How to be bold and attract corporate partnerships

2019 started to see some significant shifting regarding corporate social responsibility (CSR) around the environment and climate – it has been a long time coming but finally there was greater movement with more companies taking action rather than simply publishing policies and taking positions.

For a number of years, people have said that companies are being held to account by employees and their customers. To a certain degree this has gone hand-in-hand with the rise of social media and therefore greater awareness around campaigns, views and action being taken against badly behaved companies; but in 2019, it really felt as if the pace changed not just because of key figures such as Greta Thunberg, but because more companies chose not to hide but to take responsibility for their past and many took substantive actions for the better.

And then the BOOM moment arrived with COVID; a moment that nobody knows the true impact of...... but that has left no business or sector untouched. Very quickly companies responded, many of whom we had seen or heard very little of in terms of their social purpose in the past, but they reacted quickly and decisively, with a bold purpose, and they were met with a rewarding response. Every business is faced with navigating a new economic landscape for its long-term survival, and CSR is a crucial tool that can be used to help navigate and guide that landscape. At the core of CSR is an individual’s or a company’s duty to act in the best interests of their environment and society as a whole; and there is no better moment than now to embrace this core value to help drive all aspects of a business forward.

The charity sector is going to need to be bold too if it is to meet the demands of its beneficiaries and create partnerships with the corporate sector.

This call to be bold can be both daunting and feel unattainable especially given the uncertain landscape upon which we find ourselves. So much celebration fell upon the breweries/distilleries and luxury product companies who pivoted their businesses to produce hand sanitizers; but how does this really change anything for charities who are seeking those all-important corporate partnerships, or trying to evolve a partnership into something more strategic and more impactful? It is interesting to note that most of the support being celebrated is non-financial and, although the charity sector is all too aware of the growing need to build partnerships which have all or some elements of the partnership being non-financial support, the need for financial support is critical and for some charities their existence will rely upon cash support.

What does being bold really mean when looking to attract corporate partners? Here are three top tips to work on over the coming months as you look to forge new corporate partnerships:

  • Take risks – embrace the challenging landscapes, take calculated risks as you strive for success. Taking risks means you will sometimes fail but see these instances as opportunities to learn and grow. At the same time, encourage risk-taking and growth among others around you – challenge potential partners to take risks with you to drive a bold and impactful agenda. Calculated risks require you to speak with people and gather intelligence – do not rely on internet research solely, pick up the phone and speak with people. People enjoy giving their opinion, views and experience. Don’t be afraid of failure, know your strengths and weaknesses, this will help you to push forward a bold plan.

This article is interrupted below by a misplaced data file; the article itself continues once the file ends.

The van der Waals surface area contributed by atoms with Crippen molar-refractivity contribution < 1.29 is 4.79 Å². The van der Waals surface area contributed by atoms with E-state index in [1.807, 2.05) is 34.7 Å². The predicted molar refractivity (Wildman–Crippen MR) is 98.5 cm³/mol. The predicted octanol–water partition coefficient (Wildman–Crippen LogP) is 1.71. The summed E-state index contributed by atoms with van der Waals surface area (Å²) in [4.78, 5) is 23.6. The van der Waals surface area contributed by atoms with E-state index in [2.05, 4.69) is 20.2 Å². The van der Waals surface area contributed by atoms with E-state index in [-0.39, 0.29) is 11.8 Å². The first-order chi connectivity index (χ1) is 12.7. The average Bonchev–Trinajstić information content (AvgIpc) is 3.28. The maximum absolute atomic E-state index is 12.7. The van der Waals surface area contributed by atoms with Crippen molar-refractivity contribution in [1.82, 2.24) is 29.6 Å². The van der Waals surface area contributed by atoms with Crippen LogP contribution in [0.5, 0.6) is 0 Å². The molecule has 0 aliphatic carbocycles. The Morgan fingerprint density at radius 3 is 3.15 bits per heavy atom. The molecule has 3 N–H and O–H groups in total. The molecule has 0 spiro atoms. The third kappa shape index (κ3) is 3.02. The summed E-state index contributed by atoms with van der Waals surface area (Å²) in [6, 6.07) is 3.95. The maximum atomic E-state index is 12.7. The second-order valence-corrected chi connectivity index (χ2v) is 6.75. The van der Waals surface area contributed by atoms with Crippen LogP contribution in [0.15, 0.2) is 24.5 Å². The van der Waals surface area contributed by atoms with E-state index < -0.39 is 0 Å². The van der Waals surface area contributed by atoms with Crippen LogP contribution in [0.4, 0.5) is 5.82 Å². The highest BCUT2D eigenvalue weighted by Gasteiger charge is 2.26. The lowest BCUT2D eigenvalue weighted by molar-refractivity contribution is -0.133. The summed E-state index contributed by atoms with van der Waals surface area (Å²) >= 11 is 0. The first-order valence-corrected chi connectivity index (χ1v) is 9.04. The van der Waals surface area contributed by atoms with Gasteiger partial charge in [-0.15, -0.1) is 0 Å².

• Display confidence – confidence is contagious and comes from a very authentic place, it is a key characteristic for a successful journey. Showing confidence in your ability, the cause for which you are working and also in the people around you will have a significant impact on your overall capacity to be bold. Be mindful of the good decisions you make and build this into your confidence building journey. Seek and maintain relationships with those you admire for their confidence – take time to meet with them. Don’t always feel the need to say yes. When developing a partnership, saying no is healthy and can be necessary when building mutually beneficial partnerships. I remember the first time I declined a partnership with the support of the organisation I was working for, it was a very empowering moment and an important one. Interestingly the same company crossed my path years later and a fabulous partnership was created.
  • Set goals – we are all setting goals for ourselves all the time, however when looking to build corporate partnerships perhaps break down your ambitious goal into small steps, in the end it may take more steps to achieve your goal but at least you can feel and see progress. See your goal as a path that takes you in the direction you want to go rather than an end game and if you fail, fail fast and move on. Be flexible, move in the direction of what’s important rather than being rigid about the outcomes. Corporate partners have their own goals, bold goals are rarely achieved alone so make sure you take people along with you and listen.

Whilst the challenges ahead are significant, there are opportunities, but they will rely on you reaching out, speaking and engaging with companies who are perhaps less versed in CSR and charitable partnerships. The need for non-financial support will be key, so make sure you have your organization on board, to ensure strategic needs can be met that deliver real impact to your organization, rather than burdening your organization with activities that use up vital resources.

If we want our organizations to be bold, our sector to be bold, we need to start with ourselves. Small steps can make a big difference; but we need to start today.

"The doors will be opened to those who are bold enough to knock."
Tony Gaskin

Michelle Sorrell is Associate Consultant at THINK Consulting Solutions.
Click here to meet Michelle.